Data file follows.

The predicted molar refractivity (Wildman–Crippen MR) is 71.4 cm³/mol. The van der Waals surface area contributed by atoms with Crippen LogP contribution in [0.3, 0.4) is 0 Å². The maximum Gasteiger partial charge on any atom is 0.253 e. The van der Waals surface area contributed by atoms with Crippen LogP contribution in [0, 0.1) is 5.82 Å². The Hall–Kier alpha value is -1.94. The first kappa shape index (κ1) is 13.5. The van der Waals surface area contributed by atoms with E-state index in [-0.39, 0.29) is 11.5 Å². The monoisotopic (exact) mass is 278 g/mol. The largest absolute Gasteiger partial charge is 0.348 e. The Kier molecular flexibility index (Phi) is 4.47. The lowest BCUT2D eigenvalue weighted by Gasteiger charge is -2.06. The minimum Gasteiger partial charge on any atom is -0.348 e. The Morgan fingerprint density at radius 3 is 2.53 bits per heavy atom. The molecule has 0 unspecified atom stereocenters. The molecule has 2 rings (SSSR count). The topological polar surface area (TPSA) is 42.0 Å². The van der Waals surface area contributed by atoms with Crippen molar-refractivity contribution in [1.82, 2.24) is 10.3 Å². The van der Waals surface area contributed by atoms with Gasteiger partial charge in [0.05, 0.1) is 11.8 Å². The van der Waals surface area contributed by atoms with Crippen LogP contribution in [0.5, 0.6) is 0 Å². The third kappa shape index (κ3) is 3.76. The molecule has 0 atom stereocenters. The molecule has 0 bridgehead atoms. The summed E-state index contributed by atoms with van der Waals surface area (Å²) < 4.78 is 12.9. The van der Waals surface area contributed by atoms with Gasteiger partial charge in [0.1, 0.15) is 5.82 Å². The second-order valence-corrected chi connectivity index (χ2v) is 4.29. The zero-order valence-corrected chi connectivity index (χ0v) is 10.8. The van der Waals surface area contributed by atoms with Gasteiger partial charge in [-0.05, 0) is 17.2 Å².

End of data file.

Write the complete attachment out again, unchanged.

The predicted molar refractivity (Wildman–Crippen MR) is 71.4 cm³/mol. The van der Waals surface area contributed by atoms with Crippen LogP contribution in [0.3, 0.4) is 0 Å². The maximum Gasteiger partial charge on any atom is 0.253 e. The van der Waals surface area contributed by atoms with Crippen LogP contribution in [0, 0.1) is 5.82 Å². The Hall–Kier alpha value is -1.94. The first kappa shape index (κ1) is 13.5. The van der Waals surface area contributed by atoms with E-state index in [-0.39, 0.29) is 11.5 Å². The monoisotopic (exact) mass is 278 g/mol. The largest absolute Gasteiger partial charge is 0.348 e. The Kier molecular flexibility index (Phi) is 4.47. The lowest BCUT2D eigenvalue weighted by Gasteiger charge is -2.06. The minimum Gasteiger partial charge on any atom is -0.348 e. The Morgan fingerprint density at radius 3 is 2.53 bits per heavy atom. The molecule has 0 unspecified atom stereocenters. The molecule has 2 rings (SSSR count). The topological polar surface area (TPSA) is 42.0 Å². The van der Waals surface area contributed by atoms with Crippen molar-refractivity contribution in [1.82, 2.24) is 10.3 Å². The van der Waals surface area contributed by atoms with Gasteiger partial charge in [0.05, 0.1) is 11.8 Å². The van der Waals surface area contributed by atoms with Crippen LogP contribution in [0.5, 0.6) is 0 Å². The third kappa shape index (κ3) is 3.76. The molecule has 0 atom stereocenters. The molecule has 0 bridgehead atoms. The summed E-state index contributed by atoms with van der Waals surface area (Å²) < 4.78 is 12.9. The van der Waals surface area contributed by atoms with Gasteiger partial charge in [0.1, 0.15) is 5.82 Å². The second-order valence-corrected chi connectivity index (χ2v) is 4.29. The zero-order valence-corrected chi connectivity index (χ0v) is 10.8. The van der Waals surface area contributed by atoms with Gasteiger partial charge in [-0.05, 0) is 17.2 Å².